After Cleveland and Boston completed their blockbuster trade Tuesday night – swapping All-Star point guards Kyrie Irving and Isaiah Thomas, among other assets – reaction came fast and furious.

The general consensus? The Cavs did quite well given that Irving forced their hand with his July trade demand. In fact, many fans and analysts feel the Cavs won this trade hands-down.

Whether they’ll feel that way in 2018, however, remains to be seen.

“I don’t think the Celtics improved themselves for this coming year against the Cavs,” Celtics play-by-play voice Sean Grande said on CBS Sports Radio’s Gio and Jones. “Assuming Isaiah’s healthy – and I assume that he is – I think this is a great deal for 2017-18 for the Cavs.”



But what about 2018-19? That is the question.

“Who on earth knows what’s going to happen with LeBron when this year is over?” Grande said. “I think the Celtics, as constituted, were not going to beat Cleveland. And while I don’t know if they can beat them now with this team, I think the higher end for the Celtics is a lot more possible. Kyrie is still on that upswing at 25 years old. I think the Celtics have a greater upside than they did two days ago by changing over the team, but I really think if it’s not about 2017-18, you got to look at the Celtics now for the next four or five or six years in the Eastern Conference in what could be a post-LeBron situation in Cleveland. The Celtics are positioned very, very well.”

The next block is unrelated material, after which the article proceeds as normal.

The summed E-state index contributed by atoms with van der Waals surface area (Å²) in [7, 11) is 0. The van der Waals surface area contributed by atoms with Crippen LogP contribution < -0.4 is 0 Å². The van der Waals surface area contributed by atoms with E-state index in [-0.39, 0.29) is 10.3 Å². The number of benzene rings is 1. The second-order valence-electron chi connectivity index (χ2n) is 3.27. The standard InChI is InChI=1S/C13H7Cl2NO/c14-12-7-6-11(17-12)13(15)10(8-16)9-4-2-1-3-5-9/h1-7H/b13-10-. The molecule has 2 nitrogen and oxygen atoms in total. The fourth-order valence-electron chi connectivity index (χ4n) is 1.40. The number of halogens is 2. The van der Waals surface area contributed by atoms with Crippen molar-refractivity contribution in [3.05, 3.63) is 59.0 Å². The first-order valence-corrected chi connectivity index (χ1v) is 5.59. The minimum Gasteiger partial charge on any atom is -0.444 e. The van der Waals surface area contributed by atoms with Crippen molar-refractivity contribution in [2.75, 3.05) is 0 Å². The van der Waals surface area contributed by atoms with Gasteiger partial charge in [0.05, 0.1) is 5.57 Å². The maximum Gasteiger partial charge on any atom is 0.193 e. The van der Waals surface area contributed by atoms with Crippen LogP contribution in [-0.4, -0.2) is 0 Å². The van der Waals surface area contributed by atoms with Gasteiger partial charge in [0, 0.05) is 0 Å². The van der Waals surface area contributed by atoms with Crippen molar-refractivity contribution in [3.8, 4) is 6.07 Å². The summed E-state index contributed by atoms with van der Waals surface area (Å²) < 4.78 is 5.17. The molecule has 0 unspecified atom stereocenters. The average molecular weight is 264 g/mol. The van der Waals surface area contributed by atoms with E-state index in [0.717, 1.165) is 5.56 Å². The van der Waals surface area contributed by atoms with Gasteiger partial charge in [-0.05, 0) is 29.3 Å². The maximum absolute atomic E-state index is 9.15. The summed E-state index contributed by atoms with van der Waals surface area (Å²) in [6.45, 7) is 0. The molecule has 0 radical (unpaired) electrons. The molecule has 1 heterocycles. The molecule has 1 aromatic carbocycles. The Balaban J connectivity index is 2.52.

Indeed, they are – assuming that Irving becomes what Thomas became in Boston: team leader, franchise cornerstone, and fan favorite.

One must wonder if Irving is capable of that. This is a guy who, after three consecutive trips to the Finals and one championship, decided he didn’t want to play with LeBron James anymore. Doesn’t that concern Grande and Celtics fans?

“Absolutely, it does,” Grande said. “I think it’s one of those things you’re going to have to explain to your grandkids one day: Why didn’t you want to play with LeBron? But again, hey, LeBron wanted to leave Cleveland in 2010. He wanted to do his own thing in a different place, and I think it’s one of those this things that, at 25, we all have a different perspective on Kyrie and where he is in his career and his life than he does. It’s his life and his career and he wants to have his own individual stamp on it. You got to respect a guy who wants to put that pressure on himself. On the one hand, it’s, ‘Be careful what you wish for.’ On the other hand, it’s, ‘Hey, you got it.’

“So are there concerns about Kyrie? Of course there are,” Grande continued. “But I keep saying 25 years old over and over again. There were concerns about Isaiah two-and-a-half years ago. Paul Pierce – now one of the most respected players (of the era) not only talent-wise, but as a human being – at 25 did not have a great reputation around the league. So there’s so much of Kyrie Irving’s career and his story in the NBA in front of him that this is what he wanted and he got it. It’s going to be fascinating to watch.”


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